Tuesday, October 7, 2014

An annoyed judge may disqualify themselves

Cabana v. Newfoundland and Labrador, 2014 NLCA 34 :

[45]        The manner in which a judge conducts a hearing may result in a reasonable apprehension of bias disqualifying the judge from hearing proceedings involving a particular litigant.  As a general rule, the patient and courteous treatment of all litigants will serve to maintain the community's confidence in and respect for the courts and the justice system (Ethical Principles of Judgessupra, under "Adjudicative Duties").  In this context, the fact that a litigant is not represented by counsel may be a relevant consideration.   

[46]        In this case, Mr. Cabana submits that the judge exhibited hostility towards him and did not appear to approach his case with an open mind.  He submits that this was particularly exhibited in the judge's response to his attempt to present evidence to support his request that she recuse herself.          

[47]        On the Friday before the hearing on recusal, set to commence on the following Monday, the judge advised Mr. Cabana to assemble his facts.  Mr. Cabana did not have legal counsel.  He was left to determine what facts he should marshal and how he should obtain them.  This was not an obvious or easy task.  

[48]        When Mr. Cabana sought to enter the information regarding the judge's pre-appointment political donations, the judge could have explained to Mr. Cabana why the information was not relevant and would not be considered, or she could have received the information and dealt with it in her recusal decision.  Instead, the judge responded to Mr. Cabana using intemperate and hostile language.  Key quotations from the transcript of proceedings at the February 25thhearing are as follows:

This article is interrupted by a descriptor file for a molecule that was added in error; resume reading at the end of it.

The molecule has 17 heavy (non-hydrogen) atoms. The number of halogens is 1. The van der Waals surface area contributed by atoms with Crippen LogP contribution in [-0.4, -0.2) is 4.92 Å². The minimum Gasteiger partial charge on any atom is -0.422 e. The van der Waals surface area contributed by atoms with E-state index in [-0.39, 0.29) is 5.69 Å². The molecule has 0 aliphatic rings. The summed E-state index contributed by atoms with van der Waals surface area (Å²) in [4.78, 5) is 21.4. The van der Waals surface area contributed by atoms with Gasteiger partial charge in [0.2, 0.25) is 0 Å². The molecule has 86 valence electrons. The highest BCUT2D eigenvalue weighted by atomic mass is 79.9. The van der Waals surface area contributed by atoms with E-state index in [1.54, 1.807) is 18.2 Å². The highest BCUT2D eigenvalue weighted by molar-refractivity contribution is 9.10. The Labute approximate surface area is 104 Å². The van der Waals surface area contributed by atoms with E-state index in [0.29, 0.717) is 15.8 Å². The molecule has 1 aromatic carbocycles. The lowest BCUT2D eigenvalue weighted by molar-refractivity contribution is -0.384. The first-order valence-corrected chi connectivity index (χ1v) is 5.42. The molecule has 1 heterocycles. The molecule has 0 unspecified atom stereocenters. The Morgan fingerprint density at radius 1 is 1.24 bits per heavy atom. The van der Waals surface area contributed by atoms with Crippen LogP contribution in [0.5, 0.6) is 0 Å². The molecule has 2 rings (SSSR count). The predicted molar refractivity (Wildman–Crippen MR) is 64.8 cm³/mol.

Q.        … It seems to me that you spent a great deal of energy on the weekend researching my prior life and you now want to seek to rely on political donations that were either made by me personally or that are being made or have been made by my husband's firm as part of the assertions relative to the impartiality claim.


Q.        … Now I want to caution you, Mr. Cabana, that I think you've crossed the line here, okay?


Q.        … While judges are subject to appropriate scrutiny, what I expect from you and from all the counsel that are here from you today and every day is a focus on what's relevant … .  So when documents are forwarded to the Court or when statements are made that become vexatious, scandalous or embarrassing, there are consequences, but if somebody gets out of line in a courtroom, there are other types of consequences … .  Findings of contempt can be made. …


Q.        I want you to treat this as a warning from me …


Q.        … I'm not going to entertain any reference from you of contributions made by anybody to political parties as far back as 1996 …  I became a Justice of this Court in March of 2007 and I consider these types of things to be irrelevant, pre-appointment matters that suggest  ̶  I'm going to say suggest for the moment – a vendetta.  Okay, and this is where I think you crossed the line.


Q.        A vendetta.  So that's where I think you crossed the line, so do not in your arguments or any further submissions that you are going to make on this issue of impartiality, get into that, … 

(Emphasis added.)

[49]        Clearly, the judge was offended that Mr. Cabana sought to use her pre-appointment political donations as a basis for reasonable apprehension of bias.  That is understandable, but by her words she demonstrated what could reasonably be considered to be an animus against Mr. Cabana.  Impartiality and an open ear are critical for the judicial role. 

[50]        If the judge had briefly adjourned and upon returning to the bench received Mr. Cabana's submissions on donations, if she had indicated that she had spoken in haste and assured Mr. Cabana that his application would be impartially dealt with, the reasonable and right-minded person at the back of the courtroom that day would have had their concerns assuaged.  No such "rescue" of the situation was made

1 comment:

Ernest Julius Guiste said...

Interesting point Mr. Morton !